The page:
Women in Oil & Gas: Female Geosciences Engineer Helps Solve Saudi’s Un-conventional Oil Challenges
As unlikely as it seems, Saudi Arabia imports sand, and Maryam Al Ohaly is taking her childhood passion for chemistry and her two degrees in chemical engineering to help eliminate the Kingdom’s need for this import in the area of hydraulic fracturing.
Maryam is a Saudi chemical engineer and scientist with Baker Hughes, a GE company. She works at the company’s Dhahran Technology Center on a project to localize hydraulic fracturing technology to enhance oil and gas production in reservoirs in Saudi Arabia, the wider Gulf region and globally.
“This really gives me a reason to wake up in the morning,” Maryam says during a break from her testing, which mostly takes place in a lab that’s more than half filled with large hulking equipment.
The team is looking to develop the right mix of treatment ingredients and local Saudi sand to provide the ideal hydraulic fracturing fluid solution (a liquid that combines water, chemicals and proppant/sand) that is pumped under high pressure into oil and gas fields to ‘fracture’ the tight reservoir in a way that causes the field to produce more hydrocarbons.
“This work is not only connected to what I studied previously. What I’m doing is solving problems, finding solutions and developing a product locally that can be implemented in my country and help increase the economics of oil and gas here. Me being a part of it is something not only rewarding for myself and my company, but also my country.”
“Plus, it’s truly cool and interesting,” she adds enthusiastically.
Since joining BHGE in July 2017, Maryam has seen a great deal of support for women at the company as part of a broader effort to enhance gender diversity in the workplace. As in her case, Maryam says, BHGE is investing in her fellow female engineers with training, development programs and career support.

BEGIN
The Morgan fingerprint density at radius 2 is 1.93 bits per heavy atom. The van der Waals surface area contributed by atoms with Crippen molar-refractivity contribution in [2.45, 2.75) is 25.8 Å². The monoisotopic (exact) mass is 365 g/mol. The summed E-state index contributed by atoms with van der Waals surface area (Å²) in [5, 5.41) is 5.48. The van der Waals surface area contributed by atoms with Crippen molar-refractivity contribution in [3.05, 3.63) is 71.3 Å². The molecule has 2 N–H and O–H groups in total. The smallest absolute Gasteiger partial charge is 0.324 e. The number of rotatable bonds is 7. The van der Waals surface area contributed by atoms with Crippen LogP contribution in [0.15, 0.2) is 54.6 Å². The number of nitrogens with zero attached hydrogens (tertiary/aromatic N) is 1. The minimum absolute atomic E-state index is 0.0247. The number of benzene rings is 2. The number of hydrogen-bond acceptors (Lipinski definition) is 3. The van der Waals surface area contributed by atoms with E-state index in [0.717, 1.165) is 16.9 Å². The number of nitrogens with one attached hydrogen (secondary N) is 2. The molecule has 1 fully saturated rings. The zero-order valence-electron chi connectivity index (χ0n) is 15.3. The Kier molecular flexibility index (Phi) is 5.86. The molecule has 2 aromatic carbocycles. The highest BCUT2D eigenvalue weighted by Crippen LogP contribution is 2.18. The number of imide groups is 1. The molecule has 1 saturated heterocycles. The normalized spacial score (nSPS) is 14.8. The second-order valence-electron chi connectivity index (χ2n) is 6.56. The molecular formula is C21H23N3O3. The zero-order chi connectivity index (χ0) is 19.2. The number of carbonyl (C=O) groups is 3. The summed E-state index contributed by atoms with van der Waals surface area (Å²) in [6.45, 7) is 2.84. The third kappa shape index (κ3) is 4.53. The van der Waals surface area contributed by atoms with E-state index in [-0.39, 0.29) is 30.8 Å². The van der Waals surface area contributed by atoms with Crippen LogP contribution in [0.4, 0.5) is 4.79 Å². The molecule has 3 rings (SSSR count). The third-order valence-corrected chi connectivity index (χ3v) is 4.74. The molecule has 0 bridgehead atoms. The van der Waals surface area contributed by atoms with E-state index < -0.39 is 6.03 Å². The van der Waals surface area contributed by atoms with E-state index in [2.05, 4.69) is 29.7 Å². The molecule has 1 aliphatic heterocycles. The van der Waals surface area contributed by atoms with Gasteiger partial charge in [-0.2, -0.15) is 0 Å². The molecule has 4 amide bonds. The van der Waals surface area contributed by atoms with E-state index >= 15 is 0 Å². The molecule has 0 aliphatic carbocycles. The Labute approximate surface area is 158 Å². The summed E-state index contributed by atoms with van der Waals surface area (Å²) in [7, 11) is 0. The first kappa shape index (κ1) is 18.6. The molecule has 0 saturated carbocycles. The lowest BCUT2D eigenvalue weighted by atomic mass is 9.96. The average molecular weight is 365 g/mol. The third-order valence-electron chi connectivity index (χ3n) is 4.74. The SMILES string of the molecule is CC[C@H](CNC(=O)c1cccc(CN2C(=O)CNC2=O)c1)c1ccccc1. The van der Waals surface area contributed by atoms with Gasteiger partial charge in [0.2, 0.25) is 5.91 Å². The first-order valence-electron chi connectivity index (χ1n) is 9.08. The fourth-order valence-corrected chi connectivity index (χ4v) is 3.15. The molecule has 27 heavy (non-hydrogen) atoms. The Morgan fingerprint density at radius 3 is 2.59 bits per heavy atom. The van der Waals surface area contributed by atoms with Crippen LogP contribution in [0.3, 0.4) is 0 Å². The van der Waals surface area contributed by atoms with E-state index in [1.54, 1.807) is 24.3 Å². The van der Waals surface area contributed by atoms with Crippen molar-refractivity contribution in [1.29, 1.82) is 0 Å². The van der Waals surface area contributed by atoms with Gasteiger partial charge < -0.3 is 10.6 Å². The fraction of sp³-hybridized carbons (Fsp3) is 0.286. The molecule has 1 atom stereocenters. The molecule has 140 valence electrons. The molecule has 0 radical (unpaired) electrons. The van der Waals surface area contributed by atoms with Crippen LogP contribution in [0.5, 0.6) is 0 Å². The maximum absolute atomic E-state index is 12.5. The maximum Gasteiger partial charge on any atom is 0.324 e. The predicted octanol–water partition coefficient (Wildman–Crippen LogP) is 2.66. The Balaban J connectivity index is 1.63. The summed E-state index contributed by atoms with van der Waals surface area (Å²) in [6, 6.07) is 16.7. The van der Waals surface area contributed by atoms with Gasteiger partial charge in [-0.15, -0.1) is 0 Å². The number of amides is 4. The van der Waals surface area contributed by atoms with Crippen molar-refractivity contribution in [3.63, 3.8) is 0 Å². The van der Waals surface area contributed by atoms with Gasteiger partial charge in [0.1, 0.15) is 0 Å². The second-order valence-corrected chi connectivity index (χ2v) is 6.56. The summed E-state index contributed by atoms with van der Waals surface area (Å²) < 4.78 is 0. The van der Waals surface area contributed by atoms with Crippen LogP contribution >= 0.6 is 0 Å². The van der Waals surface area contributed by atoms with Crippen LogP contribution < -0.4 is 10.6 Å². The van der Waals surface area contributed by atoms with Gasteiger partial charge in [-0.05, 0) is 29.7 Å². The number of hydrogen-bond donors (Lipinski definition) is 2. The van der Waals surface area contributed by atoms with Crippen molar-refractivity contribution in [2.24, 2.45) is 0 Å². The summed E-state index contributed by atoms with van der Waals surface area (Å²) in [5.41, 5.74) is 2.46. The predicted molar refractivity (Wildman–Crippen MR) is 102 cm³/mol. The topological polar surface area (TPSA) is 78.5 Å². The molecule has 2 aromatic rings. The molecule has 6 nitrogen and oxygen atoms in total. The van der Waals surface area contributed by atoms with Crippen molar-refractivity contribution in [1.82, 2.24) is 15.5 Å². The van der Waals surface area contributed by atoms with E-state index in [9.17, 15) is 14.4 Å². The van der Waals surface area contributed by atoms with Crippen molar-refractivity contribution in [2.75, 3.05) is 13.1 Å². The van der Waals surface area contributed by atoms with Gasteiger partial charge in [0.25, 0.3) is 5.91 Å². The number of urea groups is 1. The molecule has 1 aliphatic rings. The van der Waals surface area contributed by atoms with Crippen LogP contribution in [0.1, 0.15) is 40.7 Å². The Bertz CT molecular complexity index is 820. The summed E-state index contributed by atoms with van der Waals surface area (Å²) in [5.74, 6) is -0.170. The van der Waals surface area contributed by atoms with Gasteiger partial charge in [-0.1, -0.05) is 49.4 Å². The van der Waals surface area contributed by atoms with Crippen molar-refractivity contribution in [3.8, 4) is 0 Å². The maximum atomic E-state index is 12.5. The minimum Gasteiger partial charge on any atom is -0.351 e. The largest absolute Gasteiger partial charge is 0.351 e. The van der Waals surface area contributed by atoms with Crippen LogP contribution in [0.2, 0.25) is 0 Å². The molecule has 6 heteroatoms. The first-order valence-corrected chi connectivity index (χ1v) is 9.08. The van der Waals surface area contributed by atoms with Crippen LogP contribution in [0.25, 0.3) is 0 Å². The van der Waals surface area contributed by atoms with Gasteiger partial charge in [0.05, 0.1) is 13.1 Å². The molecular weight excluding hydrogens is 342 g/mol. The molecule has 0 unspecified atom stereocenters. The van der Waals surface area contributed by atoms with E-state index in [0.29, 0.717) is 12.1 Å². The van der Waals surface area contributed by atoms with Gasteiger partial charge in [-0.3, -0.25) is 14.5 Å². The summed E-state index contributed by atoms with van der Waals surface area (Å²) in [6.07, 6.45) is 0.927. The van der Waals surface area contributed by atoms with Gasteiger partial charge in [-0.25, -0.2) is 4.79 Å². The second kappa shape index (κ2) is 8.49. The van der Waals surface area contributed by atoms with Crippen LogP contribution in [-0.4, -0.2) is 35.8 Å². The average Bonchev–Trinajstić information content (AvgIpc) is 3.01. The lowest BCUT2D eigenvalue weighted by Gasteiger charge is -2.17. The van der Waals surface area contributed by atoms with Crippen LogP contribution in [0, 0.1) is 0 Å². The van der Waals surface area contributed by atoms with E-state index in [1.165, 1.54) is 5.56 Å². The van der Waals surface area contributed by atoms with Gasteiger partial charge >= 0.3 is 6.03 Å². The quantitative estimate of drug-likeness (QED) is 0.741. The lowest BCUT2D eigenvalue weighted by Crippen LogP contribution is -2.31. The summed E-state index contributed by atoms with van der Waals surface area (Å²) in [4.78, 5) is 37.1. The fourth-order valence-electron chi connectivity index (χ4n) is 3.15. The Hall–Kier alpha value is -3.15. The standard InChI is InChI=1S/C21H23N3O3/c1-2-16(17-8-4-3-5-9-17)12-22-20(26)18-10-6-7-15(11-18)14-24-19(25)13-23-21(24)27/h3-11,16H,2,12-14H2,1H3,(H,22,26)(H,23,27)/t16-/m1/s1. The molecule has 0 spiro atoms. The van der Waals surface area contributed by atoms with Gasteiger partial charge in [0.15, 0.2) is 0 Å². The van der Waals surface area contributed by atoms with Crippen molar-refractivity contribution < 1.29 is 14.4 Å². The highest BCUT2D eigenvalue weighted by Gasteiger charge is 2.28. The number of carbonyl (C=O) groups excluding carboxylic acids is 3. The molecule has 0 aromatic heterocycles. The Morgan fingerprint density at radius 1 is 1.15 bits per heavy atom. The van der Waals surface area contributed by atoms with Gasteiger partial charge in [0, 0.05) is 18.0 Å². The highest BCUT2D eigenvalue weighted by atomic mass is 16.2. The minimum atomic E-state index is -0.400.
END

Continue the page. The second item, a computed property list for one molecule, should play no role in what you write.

Maryam is part of the BHGE’s Saudi Sand Project that’s looking to replace man-made proppant by locally sourced sand to be used in the fracking process. Currently, hydraulic fracturing operations in the Kingdom are importing man-made proppant. This is more expensive, takes longer, and results in excess project downtime.
If Maryam and the rest of the team can develop a local sand and the right localized chemistry for the fracturing fluid that carries the sand into the wells, it will improve the economics of fracking in the Kingdom, and contribute to IKTVA (In Kingdom Total Value Add) program, driven by Saudi Aramco and fully supported by BHGE
The chemical engineering challenges facing this project are part of the appeal for Maryam. “I always like to challenge myself.” In fact, it’s part of who she is. “In engineering, you’re solving problems. You’re a kind of problem solver. In this role, I’ve got to find a solution for every challenge.”
She’s the same outside of work. “I’m always trying to think of a solution to a problem that people might have. It kind of shapes my identity.”
Similarly, science wasn’t just one of many school subjects Maryam studied, she says. “It’s a state of mind as well – always inquisitive and wondering. As a child, the world around me constantly captivated me and inspired questions.”
Maryam earned a BSc in Chemical Engineering from the University of Dammam, and an MSc in Nano Science and Nano Technology from the University of Nottingham in the United Kingdom.
An avid reader and runner, Maryam goes to the gym most days after work and begins her day with a cardio workout. That’s a good thing, because one of her biggest surprises in her current job is how physically demanding it is. As part of her testing, she’s lifting 25kg metal testing cells boxes that she has to place inside the lab equipment.
“It was a challenge for me to deal with, and I dealt with it.”
Even having always received encouragement from her family for her studies and work, Maryam’s advice to her younger self is still: “Believe in yourself, and then the sky is the limit.” She explains: “If I didn’t believe in myself, I wouldn’t have become what I am right now.”
To young women today, she says: “Follow your dreams; don’t be afraid, and don’t put limitations on yourself. There is nothing you cannot do; [limitations] are only in your mind. If you step forward, lots of people will help you to reach your goals.”
In her own career, she’s seen how people will help, including at BHGE. When interviewing for her current role, the interviewer sketched out her career path for the next three years, including training she would receive in the United States. “Showing me my path, so that it all made more sense, was one of the main reasons for my decision to join BHGE.”
Almost immediately they sent her to BHGE facilities in Houston for training with the company’s Pressure Pumping Team to learn about the chemistry, new technologies, techniques and analysis in this area of hydraulic fracturing. It addressed “everything I needed to help build this [technology] in the Kingdom. The learning was huge and BHGE supported me in this.”